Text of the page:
For real $u,v$, let
\begin{equation*}
Q(u,v):=P(Y_1>u\sqrt2,Y_2>v\sqrt2)=\int_u^\infty dz\,\varphi(z)\Big(1-\Phi\Big(\frac{2v-z}{\sqrt3}\Big)\Big),
\end{equation*}
where $\varphi$ and $\Phi$ are the standard normal pdf and cdf, respectively.

The question in the OP can be restated as follows: show that
\begin{equation*}
r(u,v):=r_t(u,v):=\frac{Q(u-t,v-t)}{Q(u,v)} \tag{10}\label{10}
\end{equation*}
is increasing in real $u$ and in real $v$ for each $t\in(0,1/\sqrt2)$. Since $u$ and $v$ are interchangeable, it is enough to shown that
\begin{equation*}
r(v):=r(u,v)
\end{equation*}
is increasing in real $v$ for each $t\in(0,1)$.

This will be done by using so-called l'Hospital-type rules for monotonicity. Indeed, consider the "derivative ratio" for the ratio in \eqref{10} with the extra constant factor $e^{t^2/2}$:
\begin{equation*}
r_1(v):=e^{t^2/2}\frac{Q_v(u-t,v-t)}{Q_v(u,v)},
\end{equation*}
where the subscript $_v$ denotes the partial derivative in $v$. We have
\begin{equation*}
Q_v(u,v)=-\int_u^\infty dz\,\varphi(z)\,\frac2{\sqrt3}\,\varphi\Big(\frac{2v-z}{\sqrt3}\Big)
=-\frac{\varphi(v)}2\, \left(\text{erf}\left(\frac{v-2 u}{\sqrt{6}}\right)+1\right).
\end{equation*}
So,
\begin{equation*}
r_1(v)=\frac{f_1(v)}{g_1(v)}, \tag{20}\label{20}
\end{equation*}
where
\begin{equation*}
f_1(v):=e^{t v} \left(\text{erf}\left(\frac{t-2 u+v}{\sqrt{6}}\right)+1\right),\quad
g_1(v):=\text{erf}\left(\frac{v-2 u}{\sqrt{6}}\right)+1.
\end{equation*}
Next, consider the "derivative ratio" for the ratio in \eqref{20}:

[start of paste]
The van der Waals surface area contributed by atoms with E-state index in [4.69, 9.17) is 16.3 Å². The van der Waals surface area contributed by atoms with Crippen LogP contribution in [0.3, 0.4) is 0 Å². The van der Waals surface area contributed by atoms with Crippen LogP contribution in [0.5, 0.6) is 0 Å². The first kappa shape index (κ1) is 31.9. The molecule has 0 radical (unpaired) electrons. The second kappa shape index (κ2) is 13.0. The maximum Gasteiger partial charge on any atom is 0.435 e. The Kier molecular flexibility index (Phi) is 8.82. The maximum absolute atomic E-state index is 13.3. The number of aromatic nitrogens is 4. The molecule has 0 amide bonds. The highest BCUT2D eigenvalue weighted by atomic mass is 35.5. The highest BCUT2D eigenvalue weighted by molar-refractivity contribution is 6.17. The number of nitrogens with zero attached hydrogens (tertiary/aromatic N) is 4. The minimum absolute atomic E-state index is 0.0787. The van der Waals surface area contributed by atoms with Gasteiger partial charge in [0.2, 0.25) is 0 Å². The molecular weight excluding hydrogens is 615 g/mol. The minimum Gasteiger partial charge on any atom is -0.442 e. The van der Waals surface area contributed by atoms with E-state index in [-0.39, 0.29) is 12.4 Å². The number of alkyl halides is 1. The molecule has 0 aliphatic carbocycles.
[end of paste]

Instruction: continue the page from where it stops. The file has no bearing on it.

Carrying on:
\begin{equation*}
r_2(v):=\frac{f'_1(v)}{g'_1(v)}=\frac{f_2(v)}{g_2(v)}, \tag{30}\label{30}
\end{equation*}
where
\begin{equation*}
f_2(v):=\sqrt{6 \pi } t \left(\text{erf}\left(\frac{t-2 u+v}{\sqrt{6}}\right)+1\right)+2
e^{-(t-2 u+v)^2/6},\quad
g_2(v):=2 e^{-t v-(v-2 u)^2/6}.
\end{equation*}
Further, consider the third (and final) "derivative ratio" for the ratio in \eqref{30}:
\begin{equation*}
r_3(v):=\frac{f'_2(v)}{g'_2(v)}=\frac{e^{-t (t-4 (u+v))/6}\, (-2 t-2 u+v)}{3 t-2 u+v}. \tag{40}\label{40}
\end{equation*}
Note that for all real $z$
\begin{equation}
r'_3(2u+z)=\frac{t \left(2 z^2+2 t z+15-12 t^2\right) e^{-t (t-4 (3 u+z))/6}}{3 (3
t+z)^2},
\end{equation}
which is obviously $>0$ for all $t\in(0,1)$ if $z\ne-3t$.

So, $r_3$ is increasing on $(-\infty,2u-3t)$ and on $(2u-3t,\infty)$. Also, $g_2>0$. Also, $g'_2>0$ on $(-\infty,2u-3t)$ and $g'_2<0$ on $(2u-3t,\infty)$.

So, by lines 1 and 3 of Table 1.1, (the continuous function) $r_2$ is down-up on $(-\infty,2u-3t]$ and up-down on $[2u-3t,\infty)$ -- that is, (i) there is some $a\in[-\infty,2u-3t]$ such that $r_2$ is decreasing on $(-\infty,a]$ and increasing on $[a,2u-3t]$ and (ii) there is some $b\in[2u-3t,\infty]$ such that $r_2$ is increasing on $[2u-3t,b]$ and decreasing on $[b,\infty)$.

So, $r_2$ is down-up-down on $(-\infty,\infty)$. But $r_2$ is a positive function such that $r_2(v)\to0$ as $v\to-\infty$ and $r_2(v)\to\infty$ as $v\to\infty$. So, $r_2$ is increasing on $(-\infty,\infty)$.

But $f_1(v)\to0$ and $g_1(v)\to0$ as $v\to-\infty$. So, by Proposition 4.1 of the cited paper, $r_1$ is increasing on $(-\infty,\infty)$.

Also, clearly $Q(u,v)\to0$ as $v\to\infty$. So, again by Proposition 4.1 of the cited paper, $r(u,v)$ is increasing in $v\in (-\infty,\infty)$. $\quad\Box$